02 May 2024

The Small Model of Australian Representative Taxpayers (SMART) is an analytical tool that allows you to adjust various personal income tax policy settings. The model can be used to estimate the impact of changes to personal income tax settings on the Australian Government budget, as well the distributional impact across taxpayers. The tool can be accessed by clicking 'Launch web application' above.

You should attribute any outputs and analysis undertaken using this tool as "using the Parliamentary Budget Office's analysis tool SMART". The SMART model and its inputs may be used for any purpose but must be attributed to the Parliamentary Budget Office under licence CC BY-SA 4.0 .

The current version of SMART is based on the economic and fiscal parameters underlying the 2023-24 Mid-Year Economic and Fiscal Outlook (MYEFO). It will be updated for the 2024-25 Budget following its release. 

The PBO welcomes feedback from users about their experience using SMART, and suggestions for how it could be enhanced. We're particularly interested in your thoughts about any challenges you encountered using the tool, what you like about it, or ways you think the tool could be improved. Please send your feedback through to feedback@pbo.gov.au.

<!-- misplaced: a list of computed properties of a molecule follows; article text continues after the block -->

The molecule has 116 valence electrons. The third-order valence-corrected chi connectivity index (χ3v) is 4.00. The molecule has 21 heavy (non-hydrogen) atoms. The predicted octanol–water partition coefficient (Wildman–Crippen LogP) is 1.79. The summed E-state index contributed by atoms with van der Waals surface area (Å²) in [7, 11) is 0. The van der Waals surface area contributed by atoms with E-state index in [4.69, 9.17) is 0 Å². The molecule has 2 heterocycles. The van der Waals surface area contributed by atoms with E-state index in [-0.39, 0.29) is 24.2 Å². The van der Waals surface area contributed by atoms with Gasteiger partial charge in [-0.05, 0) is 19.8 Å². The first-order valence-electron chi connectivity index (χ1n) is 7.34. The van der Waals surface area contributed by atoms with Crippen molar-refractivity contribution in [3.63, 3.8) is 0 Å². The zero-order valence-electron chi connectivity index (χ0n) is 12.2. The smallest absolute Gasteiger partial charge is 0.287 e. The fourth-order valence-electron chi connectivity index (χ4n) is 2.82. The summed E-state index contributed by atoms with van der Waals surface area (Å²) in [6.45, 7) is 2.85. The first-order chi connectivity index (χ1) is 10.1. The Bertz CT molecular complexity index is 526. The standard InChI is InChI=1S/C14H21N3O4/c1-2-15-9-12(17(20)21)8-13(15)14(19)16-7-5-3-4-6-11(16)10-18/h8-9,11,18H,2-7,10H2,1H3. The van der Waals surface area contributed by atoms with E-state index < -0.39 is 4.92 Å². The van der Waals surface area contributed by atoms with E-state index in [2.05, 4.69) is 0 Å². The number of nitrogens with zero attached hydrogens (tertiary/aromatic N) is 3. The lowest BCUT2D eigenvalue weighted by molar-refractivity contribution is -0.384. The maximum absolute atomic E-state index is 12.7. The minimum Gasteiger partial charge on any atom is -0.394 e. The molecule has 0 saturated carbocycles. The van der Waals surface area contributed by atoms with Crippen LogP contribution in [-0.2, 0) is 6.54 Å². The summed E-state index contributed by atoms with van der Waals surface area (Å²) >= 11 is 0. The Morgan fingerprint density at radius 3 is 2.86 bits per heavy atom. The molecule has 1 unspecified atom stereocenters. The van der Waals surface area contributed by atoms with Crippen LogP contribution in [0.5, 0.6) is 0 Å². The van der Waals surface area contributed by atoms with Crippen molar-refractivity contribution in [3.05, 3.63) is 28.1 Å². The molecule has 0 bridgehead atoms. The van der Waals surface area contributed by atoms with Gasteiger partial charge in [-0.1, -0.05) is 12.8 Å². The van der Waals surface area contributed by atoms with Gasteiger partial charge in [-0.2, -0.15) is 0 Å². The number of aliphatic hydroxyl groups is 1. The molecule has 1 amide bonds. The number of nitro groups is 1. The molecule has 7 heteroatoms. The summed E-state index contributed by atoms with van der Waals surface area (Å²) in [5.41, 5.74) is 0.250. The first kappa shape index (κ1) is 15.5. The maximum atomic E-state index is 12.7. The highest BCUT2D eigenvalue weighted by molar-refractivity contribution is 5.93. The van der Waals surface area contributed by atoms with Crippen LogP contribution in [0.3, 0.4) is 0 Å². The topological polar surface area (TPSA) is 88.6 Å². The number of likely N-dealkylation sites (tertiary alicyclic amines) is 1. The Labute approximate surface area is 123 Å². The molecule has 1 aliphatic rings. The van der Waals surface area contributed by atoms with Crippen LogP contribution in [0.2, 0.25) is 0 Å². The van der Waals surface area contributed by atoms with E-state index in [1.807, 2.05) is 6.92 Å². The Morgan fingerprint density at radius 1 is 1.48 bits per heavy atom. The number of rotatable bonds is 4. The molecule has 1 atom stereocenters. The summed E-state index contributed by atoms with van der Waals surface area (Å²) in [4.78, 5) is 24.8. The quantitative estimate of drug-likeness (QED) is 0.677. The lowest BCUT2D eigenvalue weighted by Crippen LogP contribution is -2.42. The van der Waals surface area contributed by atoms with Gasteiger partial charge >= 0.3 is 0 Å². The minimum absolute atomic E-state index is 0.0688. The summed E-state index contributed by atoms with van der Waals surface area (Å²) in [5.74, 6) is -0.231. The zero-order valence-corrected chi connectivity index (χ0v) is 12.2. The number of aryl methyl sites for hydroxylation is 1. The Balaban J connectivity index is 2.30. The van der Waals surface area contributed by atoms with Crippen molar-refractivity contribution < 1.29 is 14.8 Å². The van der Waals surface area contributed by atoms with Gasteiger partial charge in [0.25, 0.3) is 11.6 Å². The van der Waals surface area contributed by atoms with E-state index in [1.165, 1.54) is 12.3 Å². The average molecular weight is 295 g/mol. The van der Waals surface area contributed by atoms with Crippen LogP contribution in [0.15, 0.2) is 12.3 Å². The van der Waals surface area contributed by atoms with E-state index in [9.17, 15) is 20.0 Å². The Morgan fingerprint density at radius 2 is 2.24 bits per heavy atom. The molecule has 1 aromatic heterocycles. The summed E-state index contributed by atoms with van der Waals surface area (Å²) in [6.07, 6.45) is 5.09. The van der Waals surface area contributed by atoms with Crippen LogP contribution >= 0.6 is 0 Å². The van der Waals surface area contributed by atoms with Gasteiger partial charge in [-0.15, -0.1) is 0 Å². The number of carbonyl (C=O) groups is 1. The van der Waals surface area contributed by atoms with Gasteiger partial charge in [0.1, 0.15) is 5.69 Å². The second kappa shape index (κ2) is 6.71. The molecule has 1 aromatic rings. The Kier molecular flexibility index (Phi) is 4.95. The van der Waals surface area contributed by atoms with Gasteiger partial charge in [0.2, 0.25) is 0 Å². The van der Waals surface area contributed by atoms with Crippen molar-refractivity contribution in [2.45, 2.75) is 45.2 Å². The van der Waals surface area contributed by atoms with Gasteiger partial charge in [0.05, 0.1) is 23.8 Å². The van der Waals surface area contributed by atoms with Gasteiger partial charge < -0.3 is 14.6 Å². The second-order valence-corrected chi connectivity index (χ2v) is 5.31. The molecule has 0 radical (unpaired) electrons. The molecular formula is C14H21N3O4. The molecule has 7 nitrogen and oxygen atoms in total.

For further information on how SMART works, or for details on how to request the model code, read our FAQ below.

Frequently asked questions

SMART is hosted by Shinyapps.io, who will be able to view the user’s IP address. While the PBO collects aggregate usage statistics for the application, it has no visibility of user IP addresses and does not collect any information entered by the user.

As SMART is hosted on an external server, the speed of the web application may be impacted by a number of factors. Typically the model will load within a few seconds, but it may take more time if there are many users attempting to access it at one time. 

In the first instance, please allow additional time for the model to load, or try reopening the model at a later time. Please note that the application will time out automatically if it is inactive for an extended period.

Given the complexity of the model, it's also important to carefully read all the instructions included in the web application, to make sure there are no errors in how policy settings are specified. If problems persist, please let us know via feedback@pbo.gov.au.